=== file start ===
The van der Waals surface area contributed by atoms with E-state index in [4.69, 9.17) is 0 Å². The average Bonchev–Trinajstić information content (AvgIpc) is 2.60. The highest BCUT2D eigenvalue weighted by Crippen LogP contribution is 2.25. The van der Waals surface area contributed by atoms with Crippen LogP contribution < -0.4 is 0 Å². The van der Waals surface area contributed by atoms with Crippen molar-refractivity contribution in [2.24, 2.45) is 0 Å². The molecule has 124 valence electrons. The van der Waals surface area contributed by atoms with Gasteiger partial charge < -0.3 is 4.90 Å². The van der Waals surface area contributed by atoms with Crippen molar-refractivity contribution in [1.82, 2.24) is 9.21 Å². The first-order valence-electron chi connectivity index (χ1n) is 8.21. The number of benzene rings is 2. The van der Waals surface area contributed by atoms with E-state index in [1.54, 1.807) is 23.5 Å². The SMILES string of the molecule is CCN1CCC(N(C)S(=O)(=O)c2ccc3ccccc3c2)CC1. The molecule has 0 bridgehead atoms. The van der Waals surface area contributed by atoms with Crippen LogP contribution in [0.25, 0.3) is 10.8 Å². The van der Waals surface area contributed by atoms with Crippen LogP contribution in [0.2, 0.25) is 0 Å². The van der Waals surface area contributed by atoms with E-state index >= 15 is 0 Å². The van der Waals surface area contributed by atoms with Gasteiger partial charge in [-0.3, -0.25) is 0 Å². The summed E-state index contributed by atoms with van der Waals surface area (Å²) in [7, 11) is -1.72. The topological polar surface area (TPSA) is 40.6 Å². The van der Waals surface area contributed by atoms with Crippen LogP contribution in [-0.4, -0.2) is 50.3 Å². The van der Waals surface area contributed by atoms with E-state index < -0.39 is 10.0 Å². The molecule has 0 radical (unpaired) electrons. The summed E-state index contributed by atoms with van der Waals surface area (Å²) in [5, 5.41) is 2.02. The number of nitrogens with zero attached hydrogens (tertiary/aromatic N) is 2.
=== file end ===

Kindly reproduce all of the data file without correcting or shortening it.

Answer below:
The van der Waals surface area contributed by atoms with E-state index in [4.69, 9.17) is 0 Å². The average Bonchev–Trinajstić information content (AvgIpc) is 2.60. The highest BCUT2D eigenvalue weighted by Crippen LogP contribution is 2.25. The van der Waals surface area contributed by atoms with Crippen LogP contribution < -0.4 is 0 Å². The van der Waals surface area contributed by atoms with Crippen molar-refractivity contribution in [2.24, 2.45) is 0 Å². The molecule has 124 valence electrons. The van der Waals surface area contributed by atoms with Gasteiger partial charge < -0.3 is 4.90 Å². The van der Waals surface area contributed by atoms with Crippen molar-refractivity contribution in [1.82, 2.24) is 9.21 Å². The first-order valence-electron chi connectivity index (χ1n) is 8.21. The number of benzene rings is 2. The van der Waals surface area contributed by atoms with E-state index in [1.54, 1.807) is 23.5 Å². The SMILES string of the molecule is CCN1CCC(N(C)S(=O)(=O)c2ccc3ccccc3c2)CC1. The molecule has 0 bridgehead atoms. The van der Waals surface area contributed by atoms with Crippen LogP contribution in [0.25, 0.3) is 10.8 Å². The van der Waals surface area contributed by atoms with Crippen LogP contribution in [0.2, 0.25) is 0 Å². The van der Waals surface area contributed by atoms with E-state index >= 15 is 0 Å². The van der Waals surface area contributed by atoms with Gasteiger partial charge in [-0.3, -0.25) is 0 Å². The summed E-state index contributed by atoms with van der Waals surface area (Å²) in [7, 11) is -1.72. The topological polar surface area (TPSA) is 40.6 Å². The van der Waals surface area contributed by atoms with Crippen LogP contribution in [-0.4, -0.2) is 50.3 Å². The van der Waals surface area contributed by atoms with E-state index < -0.39 is 10.0 Å². The molecule has 0 radical (unpaired) electrons. The summed E-state index contributed by atoms with van der Waals surface area (Å²) in [5, 5.41) is 2.02. The number of nitrogens with zero attached hydrogens (tertiary/aromatic N) is 2.